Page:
Marposs has announced the availability of its Mida Laser 75P Hybrid tool setter that combines a noncontact laser and touch probe in one system. While the laser enables measurement and checks on high-speed rotating tools, the laterally mounted touch probe monitors nonrotating, lathe tools.
The incorporated Mida A90 touch probe is available with three to five tool contact surfaces and one or more LEDs to visually detect the electrical contact between the tool and the probe.
Typical uses of the Mida Laser 75P Hybrid include tool identification, tool breakage detection, presetting of unknown tools, tool dynamic length and diameter measurement, tool wear compensation, tool cutting edge profile integrity verification and machine axis thermal drift compensation. Suited for unmanned operations, the unit presets tools in the machine and updates tool table data automatically. All of this helps to reduce machine downtime and scrap, increasing productivity and production quality.
The Mida Laser 75P Hybrid features an efficient, three stage shutter group that protects the system from dirt. When not performing measurements, the shutter is mechanically closed to prevent dirt from reaching the emitter and receiver lens while during the measurement cycle, a patented Air Tunnel Effect enables the measurement and verification of tool dimension, wear and breakage, even in the presence of coolant. A microprocessor, integrated into the unit’s electronic interface, elaborates the signal received, filtering noise coming from coolant and chips.
The Mida Laser 75P system is available with a “collimated” or “focused” laser beam. The focused model is essential for cutting edge integrity verification and length measurements of chisel or rounded nose tools, or for tools with a diameter of less than 1 mm.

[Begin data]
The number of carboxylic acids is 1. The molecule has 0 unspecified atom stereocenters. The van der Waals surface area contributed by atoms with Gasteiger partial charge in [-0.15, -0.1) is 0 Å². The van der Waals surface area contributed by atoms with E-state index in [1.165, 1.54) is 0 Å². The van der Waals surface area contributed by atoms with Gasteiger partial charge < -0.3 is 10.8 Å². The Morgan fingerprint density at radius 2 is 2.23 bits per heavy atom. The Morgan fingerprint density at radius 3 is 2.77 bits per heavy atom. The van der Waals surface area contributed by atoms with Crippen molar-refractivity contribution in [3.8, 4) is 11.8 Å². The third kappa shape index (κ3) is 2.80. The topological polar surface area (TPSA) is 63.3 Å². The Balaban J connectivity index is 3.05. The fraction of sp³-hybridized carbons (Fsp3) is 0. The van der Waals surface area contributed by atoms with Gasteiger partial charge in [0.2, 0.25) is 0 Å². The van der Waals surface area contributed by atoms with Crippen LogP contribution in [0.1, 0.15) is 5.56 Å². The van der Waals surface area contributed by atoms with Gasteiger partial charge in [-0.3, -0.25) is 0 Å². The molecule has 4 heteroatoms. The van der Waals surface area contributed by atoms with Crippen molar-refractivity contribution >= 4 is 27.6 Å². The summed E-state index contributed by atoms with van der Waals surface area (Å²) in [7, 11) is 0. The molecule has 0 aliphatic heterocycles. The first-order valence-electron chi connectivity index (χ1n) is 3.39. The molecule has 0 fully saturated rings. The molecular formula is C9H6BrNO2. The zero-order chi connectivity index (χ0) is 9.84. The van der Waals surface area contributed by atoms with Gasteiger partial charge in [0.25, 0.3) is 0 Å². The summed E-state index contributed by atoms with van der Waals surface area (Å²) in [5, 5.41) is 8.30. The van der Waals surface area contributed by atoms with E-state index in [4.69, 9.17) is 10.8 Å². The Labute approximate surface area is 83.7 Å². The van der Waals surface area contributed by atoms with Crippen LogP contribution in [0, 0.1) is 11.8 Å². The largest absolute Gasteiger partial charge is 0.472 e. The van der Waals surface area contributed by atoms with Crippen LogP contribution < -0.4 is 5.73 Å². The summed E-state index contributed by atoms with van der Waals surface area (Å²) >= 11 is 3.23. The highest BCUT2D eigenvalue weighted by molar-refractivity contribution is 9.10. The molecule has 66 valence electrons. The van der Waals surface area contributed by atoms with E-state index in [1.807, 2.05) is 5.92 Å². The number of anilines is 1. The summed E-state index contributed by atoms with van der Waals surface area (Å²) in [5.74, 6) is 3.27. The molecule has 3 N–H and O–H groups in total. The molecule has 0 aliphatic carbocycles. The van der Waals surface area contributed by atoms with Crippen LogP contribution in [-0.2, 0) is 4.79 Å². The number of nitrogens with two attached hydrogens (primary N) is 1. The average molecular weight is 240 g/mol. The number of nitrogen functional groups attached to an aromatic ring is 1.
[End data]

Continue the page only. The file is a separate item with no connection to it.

Related Glossary Terms
Fluid that reduces temperature buildup at the tool/workpiece interface during machining. Normally takes the form of a liquid such as soluble or chemical mixtures (semisynthetic, synthetic) but can be pressurized air or other gas. Because of water’s ability to absorb great quantities of heat, it is widely used as a coolant and vehicle for various cutting compounds, with the water-to-compound ratio varying with the machining task. See cutting fluid; semisynthetic cutting fluid; soluble-oil cutting fluid; synthetic cutting fluid.
Turning machine capable of sawing, milling, grinding, gear-cutting, drilling, reaming, boring, threading, facing, chamfering, grooving, knurling, spinning, parting, necking, taper-cutting, and cam- and eccentric-cutting, as well as step- and straight-turning. Comes in a variety of forms, ranging from manual to semiautomatic to fully automatic, with major types being engine lathes, turning and contouring lathes, turret lathes and numerical-control lathes. The engine lathe consists of a headstock and spindle, tailstock, bed, carriage (complete with apron) and cross slides. Features include gear- (speed) and feed-selector levers, toolpost, compound rest, lead screw and reversing lead screw, threading dial and rapid-traverse lever. Special lathe types include through-the-spindle, camshaft and crankshaft, brake drum and rotor, spinning and gun-barrel machines. Toolroom and bench lathes are used for precision work; the former for tool-and-die work and similar tasks, the latter for small workpieces (instruments, watches), normally without a power feed. Models are typically designated according to their “swing,” or the largest-diameter workpiece that can be rotated; bed length, or the distance between centers; and horsepower generated. See turning machine.